Kent Beck followed Eric Ries.  Kent was part of the Agile Manifesto and invented test-driven development and pair programming.  As a developer, TDD and pair programming are two of the most powerful tools/practices I have seen in all my years.  As I mentioned earlier, Kent talked about the Build, Measure, Learn loop, which makes sense from an engineering/development point of view, but by running the loop backwards, we are pulling the build (from Lean Manufacturing‘s concept of pull) from what we learn.

Kent also went through other aspects of the Agile Manifesto: people over processes, collaboration, accepting change.  He was preaching to the choir, so he didn’t go into too much depth.    He did go into some depth on knowing when to live with a simple solution to get a product out (he used the term “hackery”) and when you need to refactor.  As an example, he cited Amazon Dynamo.  At the scale they operate at now, this is an essential service, but if the had tried to start with that, they would have ended up in the scrap heap.  As a developer, I have seen many projects get behind by over-designing or over-engineering early on.  Getting out there early allows you to see if you have a viable product and as you learn more about usage/features you can refine your design and implementation.

Agile Development Case Study – Farb Nivi

A real highlight for me was the Agile Development case study at Grockit, by Farb Nivi.  Farb went into a lot of great info about accepting change/chaos, how to write good user stories (make them narratives, not “to do” lists).  He talked about an Agile planning  tool they use called Pivotal Tracker that I need to take a look at.  His presentation also had a very cool feel to it and was done with a tool called Prezi.

The thing that really caught me about Farb’s presentation was the development culture and the way they have embraced pair programming.  The interview process at Grockit is simple.  Candidates come in and pair program with one of the development team.  I can’t think of a better way to get to know whether a candidate is someone I would want to work with and has sound software engineering skills. I have had a few posts on the value of pair programming and the challenges in getting more developers to adopt it, so having this question about a candidate answered up front is invaluable.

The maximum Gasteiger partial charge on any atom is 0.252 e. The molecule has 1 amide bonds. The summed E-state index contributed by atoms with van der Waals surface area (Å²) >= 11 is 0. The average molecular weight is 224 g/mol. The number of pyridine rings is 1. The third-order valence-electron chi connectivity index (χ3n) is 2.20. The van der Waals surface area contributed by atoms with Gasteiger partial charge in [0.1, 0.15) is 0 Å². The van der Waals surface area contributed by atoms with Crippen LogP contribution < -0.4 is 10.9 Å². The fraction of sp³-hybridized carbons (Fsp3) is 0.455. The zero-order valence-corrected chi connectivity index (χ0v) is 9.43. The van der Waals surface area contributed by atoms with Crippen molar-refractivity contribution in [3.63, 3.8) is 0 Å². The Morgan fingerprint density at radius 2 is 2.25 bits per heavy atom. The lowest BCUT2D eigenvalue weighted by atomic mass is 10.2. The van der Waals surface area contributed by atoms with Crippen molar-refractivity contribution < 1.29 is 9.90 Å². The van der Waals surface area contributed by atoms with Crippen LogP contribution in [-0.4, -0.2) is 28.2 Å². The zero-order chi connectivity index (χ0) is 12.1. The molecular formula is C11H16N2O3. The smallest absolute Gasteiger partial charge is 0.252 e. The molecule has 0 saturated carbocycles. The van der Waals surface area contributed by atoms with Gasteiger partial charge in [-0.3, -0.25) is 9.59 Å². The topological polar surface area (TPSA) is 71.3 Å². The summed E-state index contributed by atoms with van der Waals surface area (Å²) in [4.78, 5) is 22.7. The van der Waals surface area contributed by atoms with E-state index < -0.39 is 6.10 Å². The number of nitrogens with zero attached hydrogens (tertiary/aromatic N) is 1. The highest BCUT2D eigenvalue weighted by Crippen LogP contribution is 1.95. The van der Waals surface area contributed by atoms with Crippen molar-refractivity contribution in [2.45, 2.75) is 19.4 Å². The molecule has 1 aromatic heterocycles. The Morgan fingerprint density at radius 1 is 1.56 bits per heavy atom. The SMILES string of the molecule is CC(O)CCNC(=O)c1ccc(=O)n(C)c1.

Grockit’s philosophy on languages is simple and straightforward too.  They don’t care what languages or tools you have used, if you have good skills and work well as part of a team you will be able to produce good code in whatever languages they are using.  That is an incredibly refreshing and enlightened attitude (although on their website they say you need to have programmed in Java and Ruby for at least a year.  Jeez, Farb which is it LOL).  Developers at Grockit spend 70-80% of their time pairing, with the reminder spent on spike’s or some other stand-alone tasks.

Getting to Plan B – Randy Komisar

After the break, Eric Ries sat down with Randy Komisar in a talk titled “Getting to Plan B“.  This was a great back and forth discussion between Eric and Randy.  Randy talked about answering the “Leap of Faith” questions.  These are the questions that you need to answer, that if you don’t know the answer to will kill your product.  They can be technical, marketing, whatever.

Randy also talked about the importance of a “dashboard”  to guide you and track your progress: are you measuring the right things to answer your leap of faith questions.  I found some interesting articles with the Sloan Review and Sramana Mitra that touch on a lot of what he talked about.  When the presentations go online I strongly recommend watching this presentation.

In Closing

There were several other good presentations, more than I can write about.  When the presentations go online I strongly recommend checking them out and finding the things that hit home for you.  And thanks again to the folks at the Lean Startup Circle – Boston for putting on the simulcast and giving a place for people to get together and exchange ideas.

Update: The videos from the Startup Lessons Learned conference are available on

Convincing Developers on the Value of Pair Programming

Something that often comes up when discussing the topic of pair programming is the notion of convincing management of its value. Am I paying twice as much to have two developers to work on a task instead of just one?

My experience with convincing management of the value of agile and XP methods has been if you deliver software on time and with few defects management will accept whatever practices get them those results.

The problem I often face and find much more challenging is how to convince other software developers of the value of pair programming. Getting comfortable with pair programming can be a challenge. The evolutionary nature of software development in an iterative, TDD environment means we don’t have all the answers up front. That can be an uncomfortable feeling. Nobody wants to look like they don’t have a clear vision of where the design is going or be uncertain about the best way to implement it. My advice is to get over it. The other person you are pairing with is in the same boat. When you switch seats and they are at the keyboard, they are going to be leaning on you to see the big picture and help guide the design.

Some people advocate code reviews and feel they can serve the same purpose as pairing. That is true in a sense, but one of the problems I have with code reviews is grasping the subtleties of the design and what trade-offs went into a particular design decision. With pairing you are intimately involved in the design, coding, and testing. You talked out the trade-offs as you went along. The tight feedback loop in pairing also reduces the likelihood of having to make a major refactoring that may come out of a code review. I am not opposed to code reviews, I just think pairing provides a better mechanism for good design and coding practices.